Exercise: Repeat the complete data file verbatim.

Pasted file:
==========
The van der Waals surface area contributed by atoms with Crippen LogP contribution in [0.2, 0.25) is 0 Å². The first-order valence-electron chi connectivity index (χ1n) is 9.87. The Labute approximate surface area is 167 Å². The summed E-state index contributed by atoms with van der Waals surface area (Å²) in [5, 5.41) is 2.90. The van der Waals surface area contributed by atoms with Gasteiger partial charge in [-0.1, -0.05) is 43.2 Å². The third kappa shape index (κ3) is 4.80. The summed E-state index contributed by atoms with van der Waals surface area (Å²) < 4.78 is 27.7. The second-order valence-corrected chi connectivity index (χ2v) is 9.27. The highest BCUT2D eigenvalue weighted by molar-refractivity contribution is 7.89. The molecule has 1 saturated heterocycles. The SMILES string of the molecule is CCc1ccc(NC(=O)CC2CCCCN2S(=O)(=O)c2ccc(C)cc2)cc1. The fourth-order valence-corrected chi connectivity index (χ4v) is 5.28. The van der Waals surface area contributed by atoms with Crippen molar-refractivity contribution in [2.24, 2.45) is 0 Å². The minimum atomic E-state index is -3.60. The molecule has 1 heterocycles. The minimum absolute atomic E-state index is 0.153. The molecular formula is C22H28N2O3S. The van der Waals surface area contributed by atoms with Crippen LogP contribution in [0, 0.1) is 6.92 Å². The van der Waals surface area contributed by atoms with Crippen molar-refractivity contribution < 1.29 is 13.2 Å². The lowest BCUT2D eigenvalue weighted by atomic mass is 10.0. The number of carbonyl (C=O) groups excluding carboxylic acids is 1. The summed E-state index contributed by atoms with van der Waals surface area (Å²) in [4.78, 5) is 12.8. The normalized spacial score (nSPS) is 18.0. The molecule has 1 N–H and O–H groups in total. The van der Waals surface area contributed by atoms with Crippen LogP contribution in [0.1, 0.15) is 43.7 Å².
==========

The van der Waals surface area contributed by atoms with Crippen LogP contribution in [0.2, 0.25) is 0 Å². The first-order valence-electron chi connectivity index (χ1n) is 9.87. The Labute approximate surface area is 167 Å². The summed E-state index contributed by atoms with van der Waals surface area (Å²) in [5, 5.41) is 2.90. The van der Waals surface area contributed by atoms with Gasteiger partial charge in [-0.1, -0.05) is 43.2 Å². The third kappa shape index (κ3) is 4.80. The summed E-state index contributed by atoms with van der Waals surface area (Å²) < 4.78 is 27.7. The second-order valence-corrected chi connectivity index (χ2v) is 9.27. The highest BCUT2D eigenvalue weighted by molar-refractivity contribution is 7.89. The molecule has 1 saturated heterocycles. The SMILES string of the molecule is CCc1ccc(NC(=O)CC2CCCCN2S(=O)(=O)c2ccc(C)cc2)cc1. The fourth-order valence-corrected chi connectivity index (χ4v) is 5.28. The van der Waals surface area contributed by atoms with Crippen molar-refractivity contribution in [2.24, 2.45) is 0 Å². The minimum atomic E-state index is -3.60. The molecule has 1 heterocycles. The minimum absolute atomic E-state index is 0.153. The molecular formula is C22H28N2O3S. The van der Waals surface area contributed by atoms with Crippen LogP contribution in [0, 0.1) is 6.92 Å². The van der Waals surface area contributed by atoms with Crippen molar-refractivity contribution < 1.29 is 13.2 Å². The lowest BCUT2D eigenvalue weighted by atomic mass is 10.0. The number of carbonyl (C=O) groups excluding carboxylic acids is 1. The summed E-state index contributed by atoms with van der Waals surface area (Å²) in [4.78, 5) is 12.8. The normalized spacial score (nSPS) is 18.0. The molecule has 1 N–H and O–H groups in total. The van der Waals surface area contributed by atoms with Crippen LogP contribution in [0.1, 0.15) is 43.7 Å².